An estimated 48 million Americans (about 1 in 6) are stricken with food poisoning each year. So says the Centers for Disease Control and Prevention (CDC), but it really is, as my italicizing implies, just an estimate. It’s difficult to say how many people get sick from meals annually because only a fraction of these cases are ever reported. Unless victims of foodborne bugs are hospitalized (about 128,000) or die (about 3,000) the majority of them never take the time to share their suffering with doctors or health officials. (And who can blame them. Why throw up in a doctor’s office waiting room when you can throw up in the comfort of your own home?) Instead they complain to the more accessible outlets – to their families, to their roommates, and, most importantly, to the Internet. Online review sites offer users the chance not just to praise or pan an establishment’s food, but also to warn others away from the diner whose dubious lasagna led to several days of gastrointestinal calamity. Having noticed that people are more eager to share tales of food gone wrong on Yelp than with their primary care physicians, the New York City Department of Health and Mental Hygiene (DOHMH) created a pilot project aimed at using this online data to find previously unreported outbreaks of food poisoning from New York restaurants.
Working with Yelp (for data) and Columbia University (for computer wizardry), DOHMH spent the period of July 1, 2012 to March 31, 2013 analyzing restaurant reviews for tell tale signs of food poisoning outbreaks. Each week Columbia’s computer program plucked any reviews that could be indicative of foodborne illness – basically those containing keywords such as “sick” or “vomit,” and with incubation periods of 10 hours or more (the time it takes for the majority of foodborne microbial maladies to show themselves).
Over the 9-month period, about 294,000 reviews were screened, with 893 being flagged by the software as possible contenders. Unfortunately, computers tend to miss certain nuances, so a human epidemiologist had to then read through the flagged reviews and separate the potentially useful (“I spent the next day vomiting”) from the totally irrelevant (“my entrée looked like someone’s cat had vomited on it” or “I’m so sick of these hipster restaurants and their stupid bacon”). Those are my hypothetical examples, btw, not actual reviews. For the purposes of this project, food poisoning episodes where only one person became ill were excluded, which eventually pared the reviews down to just 129 worthy of further investigation. DOHMH sent this elite group emails inviting them to discuss their experiences in more detail via phone interview, an offer that only 27 of them accepted (not ideal, but a 21% response rate is better than nothing).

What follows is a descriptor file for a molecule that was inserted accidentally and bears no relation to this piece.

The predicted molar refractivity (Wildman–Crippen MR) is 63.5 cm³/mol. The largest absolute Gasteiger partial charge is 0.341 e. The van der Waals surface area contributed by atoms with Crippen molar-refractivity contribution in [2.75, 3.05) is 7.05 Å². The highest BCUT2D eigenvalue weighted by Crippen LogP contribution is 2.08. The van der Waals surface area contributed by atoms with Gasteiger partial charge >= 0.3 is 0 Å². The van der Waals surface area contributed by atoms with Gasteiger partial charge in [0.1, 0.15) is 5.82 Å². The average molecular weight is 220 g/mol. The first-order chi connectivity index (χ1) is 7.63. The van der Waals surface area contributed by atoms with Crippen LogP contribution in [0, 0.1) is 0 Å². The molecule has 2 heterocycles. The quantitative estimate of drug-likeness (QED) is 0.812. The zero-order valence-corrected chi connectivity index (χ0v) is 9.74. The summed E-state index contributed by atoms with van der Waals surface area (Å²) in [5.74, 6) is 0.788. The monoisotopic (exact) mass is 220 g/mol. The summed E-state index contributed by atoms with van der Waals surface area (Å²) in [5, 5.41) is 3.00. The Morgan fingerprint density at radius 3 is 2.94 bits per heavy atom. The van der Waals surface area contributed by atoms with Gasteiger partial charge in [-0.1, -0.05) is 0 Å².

From these interviews, three unreported foodborne outbreaks were identified, and the restaurants involved investigated. The full report, published in the CDC’s Morbidity and Mortality Weekly Report, doesn’t out the restaurants by name. It does, however, list the likely contaminated food items in each case (including, egad, something called “macaroni and cheese spring rolls”) and the findings of the restaurant inspections (your usual battery of offenses – poor sanitation, lackluster refrigeration, and the occasional rodent).
It’s a clever use of social media to benefit public health. Of about 468 reviews initially designated (by human, not just computer, analysis) as likely food poisoning cases, only 3% had also been reported to health officials. So the online review approach could suss out otherwise overlooked outbreaks and force the restaurants involved to clean up their act. On the downside, it’s all pretty resource intensive. Nine months and 893 reviews just to find out that you should maybe avoid the macaroni and cheese spring rolls. It’s a bit anticlimactic. Additionally, since the food poisoning sufferers weren’t seen by doctors and the restaurant inspections didn’t turn up any specific microbial evidence, we don’t know the pathogens responsible for these illnesses. And while the authors don’t mention it, I can’t help but wonder what percentage of “I got sick” type reviews are spiteful responses to non food-related gripes. Hopefully, any such individuals declined the phone interviews.
DOHMH will keep working to fine-tune its project, with tweaks to catch more cases (e.g., including other review websites) and increase response rates. The authors also suggest (though haven’t incorporated into their project) what I think could be the best approach in terms of effort to reward ratio – having Yelp and its ilk provide reviewers with links to local health departments’ reporting systems while they’re posting. In theory, this could just be a part of the general review interface, a message that comes up before you press the submit button. Though I’m envisioning a more targeted, keyword-driven approach. Perhaps a pop-up saying, “Your review indicates that you may be complaining about food poisoning. If you would like to complain some more, please visit yadayadayada.gov.” (Disclaimer: not a real website…yet.)
As a child, Alex Reshanov was told by grown-ups that she should consider becoming a lawyer (tendency to argue) or a comedian (frequent joking), so naturally she opted for science writing. In 2010, she started a personal blog, Blogus scientificus, as an outlet for her diverse scientific interests, random pop culture trivia and various phobias. Many of her posts have been published at EarthSky.